It’s plain to see the DI is only interested in discovering new and interesting ways to avoid being labelled creationists whilst acting exactly like creationists. You’d think by now they’d’ve discovered that they suck at it.

If I accept universal common ancestry, but dispute the alleged mechanism of all evolutionary change, does that make me a creationist or an evolutionist? Is Mike Behe a creationist even if he believes in LUCA?

Atheistoclast said: If I accept universal common ancestry, but dispute the alleged mechanism of all evolutionary change, does that make me a creationist or an evolutionist?

Your observed behavior certainly places you much closer to the creationist end of the continuum rather than the evolution end. You’re certainly aiding and abetting and giving comfort to the enemies of civilization - a “fellow traveler,” to use a term from an earlier era.

Stewart interviewed Dembski on “The Daily Show”? WTF! I guess Stewart was lowering his standards, opted to have Bill appear for mere “amusement”, or most likely, both.

Did you see where Colbert interviewed Behe on the Colbert Report? Colbert is sharp as a tack and led him right where he wanted him.

RBH, belated thanks for a most thoughtful post. I wasn’t aware of the MT case before. In light of their past history, it amazes me that the Dishonesty Institute would be intrigued with the Coppedge suit.

It is interesting to note that during the late 1990s in Burlington, Washington, the Discovery Institute strongly supported Roger DeHart’s teaching of Intelligent Design in his public school science classroom. Later, as things started looking bleak, they cut their losses and left him adrift. So the pattern you’ve noticed stretches well over a decade.

Karen S. said:

Stewart interviewed Dembski on “The Daily Show”? WTF! I guess Stewart was lowering his standards, opted to have Bill appear for mere “amusement”, or most likely, both.

Did you see where Colbert interviewed Behe on the Colbert Report? Colbert is sharp as a tack and led him right where he wanted him.

No, I didn’t. Do you have a link to it on YouTube? BTW, I’ve seen both of Ken Miller’s Colbert appearances; the first one at a Brown alumni fundraising event where Colbert presided as the guest host! That one was held at AMNH and the Rose Center for Earth and Space about five years ago. It was a kickoff event for a major endowment fundraising effort. And yes, Ken was there as one of the featured speakers.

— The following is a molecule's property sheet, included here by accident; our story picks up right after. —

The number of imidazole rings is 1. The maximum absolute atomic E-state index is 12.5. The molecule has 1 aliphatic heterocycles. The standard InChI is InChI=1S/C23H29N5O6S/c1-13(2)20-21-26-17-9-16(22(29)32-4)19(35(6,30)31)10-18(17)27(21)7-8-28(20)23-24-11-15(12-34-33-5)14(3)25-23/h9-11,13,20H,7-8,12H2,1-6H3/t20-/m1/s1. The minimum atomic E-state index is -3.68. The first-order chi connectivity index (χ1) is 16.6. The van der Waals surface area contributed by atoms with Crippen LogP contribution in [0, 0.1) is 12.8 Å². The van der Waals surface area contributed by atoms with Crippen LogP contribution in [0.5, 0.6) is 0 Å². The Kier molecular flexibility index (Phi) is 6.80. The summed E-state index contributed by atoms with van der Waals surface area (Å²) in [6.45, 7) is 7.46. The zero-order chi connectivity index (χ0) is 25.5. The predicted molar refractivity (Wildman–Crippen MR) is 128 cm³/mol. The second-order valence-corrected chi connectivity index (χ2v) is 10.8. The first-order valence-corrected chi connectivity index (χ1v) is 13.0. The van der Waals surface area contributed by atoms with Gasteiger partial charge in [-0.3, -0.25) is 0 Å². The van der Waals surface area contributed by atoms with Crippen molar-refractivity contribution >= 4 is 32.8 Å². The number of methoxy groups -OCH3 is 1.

pierre.stromberg said:

It is interesting to note that during the late 1990s in Burlington, Washington, the Discovery Institute strongly supported Roger DeHart’s teaching of Intelligent Design in his public school science classroom. Later, as things started looking bleak, they cut their losses and left him adrift. So the pattern you’ve noticed stretches well over a decade.

So, is there a logic or a plan behind the Discovery Institute’s series of nurturing, then abandoning its clients/allies/proteges? Or are they simply just flitting from failure to failure to failure in search of the perfect (re)start?

So, is there a logic or a plan behind the Discovery Institute’s series of nurturing, then abandoning its clients/allies/proteges?

They like martyrs. But they don’t want to be martyrs. That is someone else’s job.

apokryltaros said: So, is there a logic or a plan behind the Discovery Institute’s series of nurturing, then abandoning its clients/allies/proteges? Or are they simply just flitting from failure to failure to failure in search of the perfect (re)start?

It’s a variant of the anarchist assassins versus the Secret Service - the good guys have to be perfect every time, time after time - the bad guys only have to get lucky once.

… several expert witnesses due to testify for the defendant Board of Education withdrew, their withdrawals coming when it was too late to line up new experts. Those withdrawing were William A. Dembski, Stephen C. Meyer, and John Angus Campbell, all at that time in the Disco ‘Tute’s lineup of “fellows.” (Michael Behe and Scott Minnich, also “fellows,” testified, providing the Disco ‘Tute’s only instance of hanging in when the going gets tough. Why they did so isn’t clear. … … ostensibly because the Thomas More Center wouldn’t agree to them having their private attorneys present during depositions.